In the absence of sufficient data from randomized trials, prostate cancer screening has become a controversial issue.13 Two major randomized trials attempted to settle this controversy. The European Randomized Study of Screening for Prostate Cancer (ERSPC) reported minor survival benefit in favor of the screened population after 9 years.14 However, 48 new cases of prostate cancer would have to be diagnosed to prevent 1 cancer-related death. A subsequent report highlighted the potential harms of treatments, including erectile dysfunction, incontinence, and bowel dysfunction.15 Similarly, the Prostate, Lung, Colorectal, and Ovarian (PLCO) Cancer Screening Trial reported no benefit for screening using PSA and digital rectal examination after 10 years of follow-up.16 The levels of PSA may be elevated in men with prostate cancer due to the fact that PSA production in cancer cells is increased and PSA tends to leak more into the blood, preceding clinical disease by 10 years or longer.17–19 Serum PSA may also be elevated in benign prostatic conditions, and this should be considered when using PSA for screening. Additionally, overestimation of sensitivity and underestimation of specificity of the test is driven by the fact that men will not be biopsied at normal ranges of PSA unless having an abnormal digital rectal examination, making its performance assessment inaccurate.20 Also, since PSA often detects low-risk disease, performance status should be evaluated for clinically significant prostate cancer. Since the definition of significant prostate cancer findings on biopsy, i.e. pathological and clinical findings that might predict metastasis and subsequently lead to disease-related mortality, has shifted and recently been re-assessed, previous PSA-based screening programs might not accurately represent modern practice. Nevertheless, PSA screening often triggers biopsies of the prostate, most often performed by needle biopsy which has a false-negative rate of 10%–20%.21,22 Increasing the number of samples obtained increases the detection rate, yet some significant cancers might be missed.23,24 On the other hand, increasing the number of cores sampled leads to greater proportions of low-risk cancers detected. A review estimated that as much as 25% of prostate cancer lesions detected on prostate biopsy are smaller than 1.0 cm3 and cannot be the reason for the increase in PSA that triggered the biopsy.25 Therefore, any screening program should be evaluated based on ability to detect clinically significant cancers. Although no consensus is available regarding this, most reports refer to tumors with Gleason scores ≥7, adverse pathological patterns (such as cribriform), and increased tumor size (>0.5 cm3) to be at risk for progression.26 The traditional cut-off for an abnormal PSA level in the major screening studies has been 4.0 ng/mL.27–30 Screening studies best characterize PSA cut-off levels based on the proportion of men with an elevated PSA who eventually are diagnosed with cancer (positive predictive value, PPV). The PPV for a PSA over 4.0 ng/mL is estimated to be 30%.27,31,32 This increases to 42%–64% for PSA levels >10 ng/mL.31,33 On the other hand, one must consider that nearly 75% of cancers detected with PSA values between 4.0 and 10.0 ng/mL are organ-confined and potentially curable.31 The high false-positive rate for PSA levels lower than 10 ng/mL eventually leads to more biopsies. Although rare, the potential to miss prostate cancer in men with low PSA levels is also present. The Prostate Cancer Prevention Trial (PCPT) included men with PSA values within what is considered the normal range (up to 4.0 ng/mL). Among 675 men with PSA levels of 2–4.0 ng/mL, almost one-quarter were diagnosed with prostate cancer. Most of the cancers were clinically insignificant, but four patients did harbor potentially aggressive Gleason score ≥8 cancers.34 This suggests that there is no clear-cut definition for an abnormal PSA level. Any cut-off would involve a trade-off between sensitivity and specificity. Lowering the cut-off to 2.5 ng/mL, as suggested by some, would double the number of men defined as having abnormal levels while detecting cancers which may not become clinically significant, leading to overdiagnosis and overtreatment.35 Improving the ability of PSA to predict significant disease at values of ≤10.0 ng/mL is therefore warranted. Suggested PSA modifications, such as measuring velocity (change over time) and using age- and race-specific ranges, have been reported.36 A systematic review found no evidence to support the use of PSA velocity in screening.37,38 Another suggested approach is measuring a free-to-total ratio of PSA. A meta-analysis concluded that it is generally only clinically helpful at extreme values.39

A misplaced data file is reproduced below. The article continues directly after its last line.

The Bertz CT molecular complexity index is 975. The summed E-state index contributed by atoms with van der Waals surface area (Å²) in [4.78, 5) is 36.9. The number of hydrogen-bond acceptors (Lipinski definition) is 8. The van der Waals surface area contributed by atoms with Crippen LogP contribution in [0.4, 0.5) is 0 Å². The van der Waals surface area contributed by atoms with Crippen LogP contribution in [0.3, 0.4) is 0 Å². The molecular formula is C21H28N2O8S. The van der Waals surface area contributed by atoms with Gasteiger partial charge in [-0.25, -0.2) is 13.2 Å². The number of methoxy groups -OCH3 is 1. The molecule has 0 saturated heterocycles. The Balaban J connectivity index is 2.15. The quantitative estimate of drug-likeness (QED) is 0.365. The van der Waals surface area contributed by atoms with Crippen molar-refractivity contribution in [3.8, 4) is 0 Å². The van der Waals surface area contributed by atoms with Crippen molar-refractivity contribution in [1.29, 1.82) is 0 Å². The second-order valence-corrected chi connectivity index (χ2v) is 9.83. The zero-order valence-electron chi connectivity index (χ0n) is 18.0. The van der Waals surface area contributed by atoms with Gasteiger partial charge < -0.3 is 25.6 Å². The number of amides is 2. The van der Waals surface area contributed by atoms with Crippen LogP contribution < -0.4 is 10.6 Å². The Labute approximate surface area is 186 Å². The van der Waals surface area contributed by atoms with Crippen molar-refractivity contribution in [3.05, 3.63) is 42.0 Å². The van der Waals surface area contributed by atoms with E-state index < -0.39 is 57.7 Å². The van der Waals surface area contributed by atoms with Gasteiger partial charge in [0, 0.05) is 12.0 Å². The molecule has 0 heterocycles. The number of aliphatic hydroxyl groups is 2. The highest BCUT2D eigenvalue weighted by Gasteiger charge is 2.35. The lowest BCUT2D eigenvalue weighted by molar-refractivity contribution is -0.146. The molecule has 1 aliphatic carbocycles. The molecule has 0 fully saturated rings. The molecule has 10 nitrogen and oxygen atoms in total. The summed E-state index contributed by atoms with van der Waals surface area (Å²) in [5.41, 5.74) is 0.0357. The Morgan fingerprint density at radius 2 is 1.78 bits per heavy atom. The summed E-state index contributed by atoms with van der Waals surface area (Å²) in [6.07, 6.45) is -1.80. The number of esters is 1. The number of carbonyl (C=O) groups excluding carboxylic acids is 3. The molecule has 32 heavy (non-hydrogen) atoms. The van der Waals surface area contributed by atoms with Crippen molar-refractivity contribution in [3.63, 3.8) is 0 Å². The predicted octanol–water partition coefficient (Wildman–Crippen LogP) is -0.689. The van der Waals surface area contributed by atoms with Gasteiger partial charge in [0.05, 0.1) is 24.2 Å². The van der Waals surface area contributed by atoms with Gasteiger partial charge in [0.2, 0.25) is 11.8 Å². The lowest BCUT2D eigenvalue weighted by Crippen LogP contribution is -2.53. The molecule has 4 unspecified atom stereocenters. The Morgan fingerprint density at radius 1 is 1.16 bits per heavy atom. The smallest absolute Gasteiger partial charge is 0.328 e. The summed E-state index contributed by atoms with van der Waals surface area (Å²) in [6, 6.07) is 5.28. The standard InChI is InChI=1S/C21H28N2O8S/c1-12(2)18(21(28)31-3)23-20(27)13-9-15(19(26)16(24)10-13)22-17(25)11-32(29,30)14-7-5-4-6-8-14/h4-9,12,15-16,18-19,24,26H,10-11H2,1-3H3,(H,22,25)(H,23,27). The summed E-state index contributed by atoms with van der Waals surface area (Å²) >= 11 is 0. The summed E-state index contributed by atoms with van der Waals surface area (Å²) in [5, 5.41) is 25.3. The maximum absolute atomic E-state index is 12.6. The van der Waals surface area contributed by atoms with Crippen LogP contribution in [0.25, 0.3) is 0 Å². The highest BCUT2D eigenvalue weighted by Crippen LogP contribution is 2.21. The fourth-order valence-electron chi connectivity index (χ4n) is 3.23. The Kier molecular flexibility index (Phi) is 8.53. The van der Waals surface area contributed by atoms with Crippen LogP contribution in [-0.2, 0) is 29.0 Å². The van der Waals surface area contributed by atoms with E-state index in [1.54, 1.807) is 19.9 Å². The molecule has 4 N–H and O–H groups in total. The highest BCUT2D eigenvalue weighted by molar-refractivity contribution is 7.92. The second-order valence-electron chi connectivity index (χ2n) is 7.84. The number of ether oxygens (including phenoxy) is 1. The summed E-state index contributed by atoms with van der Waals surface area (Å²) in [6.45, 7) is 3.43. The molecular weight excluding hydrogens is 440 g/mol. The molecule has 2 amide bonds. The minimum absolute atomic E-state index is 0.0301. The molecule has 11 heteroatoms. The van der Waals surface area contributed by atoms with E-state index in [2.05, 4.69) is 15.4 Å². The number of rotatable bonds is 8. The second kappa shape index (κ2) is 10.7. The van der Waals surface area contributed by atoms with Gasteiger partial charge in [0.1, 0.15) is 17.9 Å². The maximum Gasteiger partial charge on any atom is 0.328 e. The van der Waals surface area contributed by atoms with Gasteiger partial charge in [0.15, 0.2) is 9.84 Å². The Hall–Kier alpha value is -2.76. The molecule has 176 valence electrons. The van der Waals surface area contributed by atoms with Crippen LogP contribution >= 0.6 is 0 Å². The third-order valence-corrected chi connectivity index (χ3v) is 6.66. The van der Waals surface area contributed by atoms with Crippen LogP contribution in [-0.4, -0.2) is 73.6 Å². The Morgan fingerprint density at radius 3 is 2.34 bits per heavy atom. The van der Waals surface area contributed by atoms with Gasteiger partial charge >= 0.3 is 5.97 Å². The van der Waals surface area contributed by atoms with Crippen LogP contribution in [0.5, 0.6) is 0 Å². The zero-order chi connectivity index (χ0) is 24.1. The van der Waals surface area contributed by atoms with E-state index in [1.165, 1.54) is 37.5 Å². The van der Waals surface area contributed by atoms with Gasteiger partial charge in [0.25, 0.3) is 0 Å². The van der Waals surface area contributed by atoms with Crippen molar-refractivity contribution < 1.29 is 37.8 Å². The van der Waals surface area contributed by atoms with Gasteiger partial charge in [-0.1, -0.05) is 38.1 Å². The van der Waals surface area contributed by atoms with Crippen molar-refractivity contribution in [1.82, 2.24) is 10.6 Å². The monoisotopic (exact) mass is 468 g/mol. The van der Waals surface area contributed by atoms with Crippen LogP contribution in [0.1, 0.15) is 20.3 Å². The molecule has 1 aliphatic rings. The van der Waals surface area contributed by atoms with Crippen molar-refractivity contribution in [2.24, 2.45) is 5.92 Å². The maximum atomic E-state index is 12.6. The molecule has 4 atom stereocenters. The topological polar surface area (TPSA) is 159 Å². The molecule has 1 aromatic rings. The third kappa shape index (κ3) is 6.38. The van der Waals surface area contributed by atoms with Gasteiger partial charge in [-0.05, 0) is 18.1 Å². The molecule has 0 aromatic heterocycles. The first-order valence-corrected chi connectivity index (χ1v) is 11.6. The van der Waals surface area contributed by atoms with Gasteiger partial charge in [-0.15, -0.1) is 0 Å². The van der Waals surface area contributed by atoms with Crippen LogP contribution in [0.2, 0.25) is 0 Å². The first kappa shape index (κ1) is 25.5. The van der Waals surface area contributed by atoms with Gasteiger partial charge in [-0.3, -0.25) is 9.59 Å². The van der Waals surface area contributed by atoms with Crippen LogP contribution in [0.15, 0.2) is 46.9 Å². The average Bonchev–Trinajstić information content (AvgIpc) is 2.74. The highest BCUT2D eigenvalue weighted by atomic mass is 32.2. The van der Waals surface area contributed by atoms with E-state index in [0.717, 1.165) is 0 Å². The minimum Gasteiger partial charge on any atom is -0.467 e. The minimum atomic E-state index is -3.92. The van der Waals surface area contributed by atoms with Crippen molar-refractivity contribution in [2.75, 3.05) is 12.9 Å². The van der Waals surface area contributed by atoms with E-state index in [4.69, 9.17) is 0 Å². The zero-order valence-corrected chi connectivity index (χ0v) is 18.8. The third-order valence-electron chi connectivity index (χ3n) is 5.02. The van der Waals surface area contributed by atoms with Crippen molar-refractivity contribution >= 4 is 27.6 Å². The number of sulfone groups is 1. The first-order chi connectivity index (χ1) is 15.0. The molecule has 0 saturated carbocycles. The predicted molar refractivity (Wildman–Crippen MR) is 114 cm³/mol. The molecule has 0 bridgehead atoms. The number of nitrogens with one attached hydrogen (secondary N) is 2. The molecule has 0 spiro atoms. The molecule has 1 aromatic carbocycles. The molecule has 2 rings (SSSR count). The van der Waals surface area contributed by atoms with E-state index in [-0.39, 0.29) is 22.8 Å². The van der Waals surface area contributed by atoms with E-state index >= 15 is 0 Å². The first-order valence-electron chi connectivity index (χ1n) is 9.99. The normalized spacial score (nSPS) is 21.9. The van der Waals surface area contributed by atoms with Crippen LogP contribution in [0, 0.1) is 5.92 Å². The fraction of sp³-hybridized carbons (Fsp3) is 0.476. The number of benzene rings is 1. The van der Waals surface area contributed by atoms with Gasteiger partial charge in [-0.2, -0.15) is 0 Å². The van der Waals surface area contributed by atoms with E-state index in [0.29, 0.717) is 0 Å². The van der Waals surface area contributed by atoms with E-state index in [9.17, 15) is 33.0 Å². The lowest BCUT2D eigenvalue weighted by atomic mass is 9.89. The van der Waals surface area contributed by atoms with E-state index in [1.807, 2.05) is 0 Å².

Two recent methods have been evaluated to improve decision-making regarding additional sets of prostate biopsies when previous biopsy was negative but a significant prostate cancer is suspected. The first, Prostate Health Index (PHI), incorporates PSA derivates (total PSA, free PSA, and (-2)ProPSA). A meta-analysis estimated a specificity of 0.32 for the PHI.40 Area-under-the-curve (AUC) ranged from 0.70 to 0.77 for PHI, suggesting improved performance compared to PSA. Based on the publications, the American National Comprehensive Cancer Network (NCCN) suggested considering PHI in men with PSA 2.5–10 ng/mL, especially if previous biopsy was negative.41 The second, the Four Kallikrein Assay (4Kscore) incorporates total PSA, free PSA, intact PSA, and human kallikrein-related peptidase 2 measurements to increase detection of significant prostate cancer. These serine proteases have a differential expression in benign and cancerous prostatic tissue and can be evaluated in peripheral blood. The 4Kscore incorporates the biomarkers measured with clinical findings as well as previous biopsy. A large prospective study showed that the 4Kscore test had an AUC of 0.82 for detecting cancers with Gleason score ≥7, compared to 0.75 using total and free PSA.42 Eventually, NCCN recommended the 4Kscore Test for the same indications as PHI. Additional serum markers to detect aggressive prostate cancer are currently evaluated, but none has yet been incorporated in routine practice.